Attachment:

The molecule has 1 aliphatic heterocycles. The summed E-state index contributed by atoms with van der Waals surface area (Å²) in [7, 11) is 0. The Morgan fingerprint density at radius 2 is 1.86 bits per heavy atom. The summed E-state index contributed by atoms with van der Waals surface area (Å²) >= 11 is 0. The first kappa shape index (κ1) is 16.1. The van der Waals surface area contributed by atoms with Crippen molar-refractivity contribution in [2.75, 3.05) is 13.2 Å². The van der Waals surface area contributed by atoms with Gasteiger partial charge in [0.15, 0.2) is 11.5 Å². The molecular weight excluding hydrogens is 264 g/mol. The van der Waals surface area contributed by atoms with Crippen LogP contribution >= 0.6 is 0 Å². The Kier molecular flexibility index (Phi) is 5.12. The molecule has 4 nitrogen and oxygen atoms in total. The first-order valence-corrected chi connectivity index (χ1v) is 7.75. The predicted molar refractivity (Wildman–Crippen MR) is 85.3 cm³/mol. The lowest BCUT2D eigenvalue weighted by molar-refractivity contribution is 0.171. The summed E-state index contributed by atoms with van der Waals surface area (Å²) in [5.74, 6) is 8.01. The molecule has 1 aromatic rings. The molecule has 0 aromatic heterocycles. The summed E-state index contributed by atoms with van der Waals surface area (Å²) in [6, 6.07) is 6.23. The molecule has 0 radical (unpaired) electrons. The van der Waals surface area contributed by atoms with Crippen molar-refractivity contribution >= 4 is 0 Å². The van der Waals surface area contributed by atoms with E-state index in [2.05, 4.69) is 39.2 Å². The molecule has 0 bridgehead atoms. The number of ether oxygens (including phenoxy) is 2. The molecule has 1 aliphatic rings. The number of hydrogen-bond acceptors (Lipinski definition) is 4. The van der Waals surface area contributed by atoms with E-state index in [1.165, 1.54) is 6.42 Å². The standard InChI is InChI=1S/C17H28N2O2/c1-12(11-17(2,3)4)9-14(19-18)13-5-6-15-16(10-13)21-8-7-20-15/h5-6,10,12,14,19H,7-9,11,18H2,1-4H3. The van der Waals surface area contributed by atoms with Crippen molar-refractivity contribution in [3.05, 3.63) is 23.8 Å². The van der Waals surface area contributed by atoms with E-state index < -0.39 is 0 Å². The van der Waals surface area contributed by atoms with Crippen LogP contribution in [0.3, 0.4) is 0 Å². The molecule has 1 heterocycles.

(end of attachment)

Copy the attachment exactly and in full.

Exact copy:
The molecule has 1 aliphatic heterocycles. The summed E-state index contributed by atoms with van der Waals surface area (Å²) in [7, 11) is 0. The Morgan fingerprint density at radius 2 is 1.86 bits per heavy atom. The summed E-state index contributed by atoms with van der Waals surface area (Å²) >= 11 is 0. The first kappa shape index (κ1) is 16.1. The van der Waals surface area contributed by atoms with Crippen molar-refractivity contribution in [2.75, 3.05) is 13.2 Å². The van der Waals surface area contributed by atoms with Gasteiger partial charge in [0.15, 0.2) is 11.5 Å². The molecular weight excluding hydrogens is 264 g/mol. The van der Waals surface area contributed by atoms with Crippen LogP contribution >= 0.6 is 0 Å². The Kier molecular flexibility index (Phi) is 5.12. The molecule has 4 nitrogen and oxygen atoms in total. The first-order valence-corrected chi connectivity index (χ1v) is 7.75. The predicted molar refractivity (Wildman–Crippen MR) is 85.3 cm³/mol. The lowest BCUT2D eigenvalue weighted by molar-refractivity contribution is 0.171. The summed E-state index contributed by atoms with van der Waals surface area (Å²) in [5.74, 6) is 8.01. The molecule has 1 aromatic rings. The molecule has 0 aromatic heterocycles. The summed E-state index contributed by atoms with van der Waals surface area (Å²) in [6, 6.07) is 6.23. The molecule has 0 radical (unpaired) electrons. The van der Waals surface area contributed by atoms with Crippen molar-refractivity contribution >= 4 is 0 Å². The van der Waals surface area contributed by atoms with E-state index in [2.05, 4.69) is 39.2 Å². The molecule has 0 bridgehead atoms. The number of ether oxygens (including phenoxy) is 2. The molecule has 1 aliphatic rings. The number of hydrogen-bond acceptors (Lipinski definition) is 4. The van der Waals surface area contributed by atoms with E-state index in [1.165, 1.54) is 6.42 Å². The standard InChI is InChI=1S/C17H28N2O2/c1-12(11-17(2,3)4)9-14(19-18)13-5-6-15-16(10-13)21-8-7-20-15/h5-6,10,12,14,19H,7-9,11,18H2,1-4H3. The van der Waals surface area contributed by atoms with Crippen molar-refractivity contribution in [3.05, 3.63) is 23.8 Å². The van der Waals surface area contributed by atoms with E-state index < -0.39 is 0 Å². The van der Waals surface area contributed by atoms with Crippen LogP contribution in [0.3, 0.4) is 0 Å². The molecule has 1 heterocycles.